It’s a Big World, After All.
The Web has sprung the lid on a Pandora’s Box of new human connections - mirroring and magnifying the best, the worst, and the ugliest aspects of our nature.
Jason Gots is a New York-based writer, editor, and podcast producer. For Big Think, he writes (and sometimes illustrates) the blog "Overthinking Everything with Jason Gots" and is the creator and host of the "Think Again" podcast. In previous lives, Jason worked at Random House Children's Books, taught reading and writing to middle schoolers and community college students, co-founded a theatre company (Rorschach, in Washington, D.C.), and wrote roughly two dozen picture books for kids learning English in Seoul, South Korea. He is also the proud father of an incredibly talkative and crafty little kid.
This idea was suggested by Big Think Delphi Fellow Danah Boyd
Kranzberg's First Law of Technology:
Technology is neither good nor bad; nor is it neutral.
What's the Big Idea?
Ethan Zuckerman, a senior researcher at Harvard’s Berkman Center for Internet and Society, thinks we can do better. “We look at the internet. We think we’re getting this wide view of the globe. And we forget that most of the time we’re checking Boston Red Sox scores.” In a world facing global problems that need global solutions, Zuckerman calls our “imaginary cosmopolitanism” a problem we have to solve.
Getting people to cross those bridges is another matter. Zuckerman argues that we need to rewire ourselves, too, by promoting xenophilia as a cultural value. He cites the example of NFL linebacker Dhani Jones, whose Travel Channel show Dhani Tackles the Globe takes his fans deep into the heart of cultures far from the NFL.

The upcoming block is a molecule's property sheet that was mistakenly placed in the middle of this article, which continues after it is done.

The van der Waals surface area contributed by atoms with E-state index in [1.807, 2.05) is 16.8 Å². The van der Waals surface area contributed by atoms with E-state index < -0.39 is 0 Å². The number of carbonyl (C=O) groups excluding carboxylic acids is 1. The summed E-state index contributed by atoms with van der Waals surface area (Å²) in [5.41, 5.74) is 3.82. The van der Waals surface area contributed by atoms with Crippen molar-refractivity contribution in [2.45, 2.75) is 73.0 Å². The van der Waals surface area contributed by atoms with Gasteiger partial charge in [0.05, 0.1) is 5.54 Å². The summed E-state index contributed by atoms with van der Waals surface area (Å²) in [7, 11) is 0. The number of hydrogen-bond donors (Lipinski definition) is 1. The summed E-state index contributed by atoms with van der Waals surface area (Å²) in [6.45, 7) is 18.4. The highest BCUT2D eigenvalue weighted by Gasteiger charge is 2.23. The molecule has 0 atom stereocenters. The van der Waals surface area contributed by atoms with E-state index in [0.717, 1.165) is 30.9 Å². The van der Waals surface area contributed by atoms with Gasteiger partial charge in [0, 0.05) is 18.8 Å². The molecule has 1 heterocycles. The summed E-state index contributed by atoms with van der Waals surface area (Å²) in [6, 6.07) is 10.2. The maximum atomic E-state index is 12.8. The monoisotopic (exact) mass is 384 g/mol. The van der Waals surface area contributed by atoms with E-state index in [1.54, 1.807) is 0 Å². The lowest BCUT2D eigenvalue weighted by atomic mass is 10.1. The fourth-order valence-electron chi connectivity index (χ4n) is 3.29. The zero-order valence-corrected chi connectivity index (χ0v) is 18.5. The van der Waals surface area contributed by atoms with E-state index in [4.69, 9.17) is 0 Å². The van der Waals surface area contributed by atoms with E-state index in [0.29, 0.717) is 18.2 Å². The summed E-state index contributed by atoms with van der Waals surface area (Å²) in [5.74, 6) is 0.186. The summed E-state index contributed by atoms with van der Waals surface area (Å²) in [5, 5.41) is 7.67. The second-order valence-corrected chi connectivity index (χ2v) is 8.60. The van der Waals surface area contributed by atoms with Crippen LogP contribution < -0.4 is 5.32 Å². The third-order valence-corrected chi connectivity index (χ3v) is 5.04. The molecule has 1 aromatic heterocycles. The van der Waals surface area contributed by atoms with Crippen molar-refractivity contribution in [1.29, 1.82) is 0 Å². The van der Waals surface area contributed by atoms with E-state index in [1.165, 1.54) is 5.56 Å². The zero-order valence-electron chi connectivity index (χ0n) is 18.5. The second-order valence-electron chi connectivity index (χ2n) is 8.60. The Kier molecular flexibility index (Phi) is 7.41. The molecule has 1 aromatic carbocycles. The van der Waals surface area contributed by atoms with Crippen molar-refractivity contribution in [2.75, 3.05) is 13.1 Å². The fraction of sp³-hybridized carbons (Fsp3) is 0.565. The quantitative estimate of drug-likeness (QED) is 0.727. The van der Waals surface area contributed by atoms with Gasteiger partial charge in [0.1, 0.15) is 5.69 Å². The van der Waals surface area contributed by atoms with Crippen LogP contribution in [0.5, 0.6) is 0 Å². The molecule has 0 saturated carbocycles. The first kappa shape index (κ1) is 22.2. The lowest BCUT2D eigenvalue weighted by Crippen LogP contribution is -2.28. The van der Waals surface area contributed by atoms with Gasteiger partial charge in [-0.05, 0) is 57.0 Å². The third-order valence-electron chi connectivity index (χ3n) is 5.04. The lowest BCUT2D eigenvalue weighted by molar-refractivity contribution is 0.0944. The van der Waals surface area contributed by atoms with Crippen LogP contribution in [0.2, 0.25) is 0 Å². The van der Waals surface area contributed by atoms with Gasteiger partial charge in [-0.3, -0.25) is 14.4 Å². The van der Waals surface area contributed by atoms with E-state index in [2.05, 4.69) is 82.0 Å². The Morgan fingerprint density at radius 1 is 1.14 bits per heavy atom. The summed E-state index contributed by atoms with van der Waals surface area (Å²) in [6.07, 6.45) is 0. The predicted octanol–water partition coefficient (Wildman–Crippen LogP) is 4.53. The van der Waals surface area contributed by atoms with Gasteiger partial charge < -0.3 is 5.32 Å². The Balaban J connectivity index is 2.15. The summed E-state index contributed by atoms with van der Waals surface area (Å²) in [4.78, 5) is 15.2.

This is bottom-up rewiring. It's slow and incremental. And success is hard to define or guarantee. But unlike top-down governmental regulation, it creates structures that reflect the collective thought and will of entire communities. As a tool, the internet is uniquely suited to building these kinds of movements, but they rely on leaders who can articulate a vision that excites people to action. Should such leaders arise in sufficient numbers, with powerful enough ideas, We the People might haul a smarter internet out of its primordial ooze.
There's still a lot even doctors don't know about it.
- Scientists are experimenting with applying electrical current to brains as a potential therapy and enhancement.
- A wave of DIY brain-shocking is worrying experts.
- Would you ever zap your own brain to see what happens? DIY and direct-to-consumer devices are available, but researchers have called for an open dialog with the DIY community about the risks.
Both schizophrenics and people with a common personality type share similar brain patterns.
- A new study shows that people with a common personality type share brain activity with patients diagnosed with schizophrenia.
- The study gives insight into how the brain activity associated with mental illnesses relates to brain activity in healthy individuals.
- This finding not only improves our understanding of how the brain works but may one day be applied to treatments.
It's a development that could one day lead to much better treatments for osteoporosis, joint damage, and bone fractures.
- Scientists have isolated skeletal stem cells in adult and fetal bones for the first time.
- These cells could one day help treat damaged bone and cartilage.
- The team was able to grow skeletal stem cells from cells found within liposuctioned fat.
SMARTER FASTER trademarks owned by The Big Think, Inc. All rights reserved.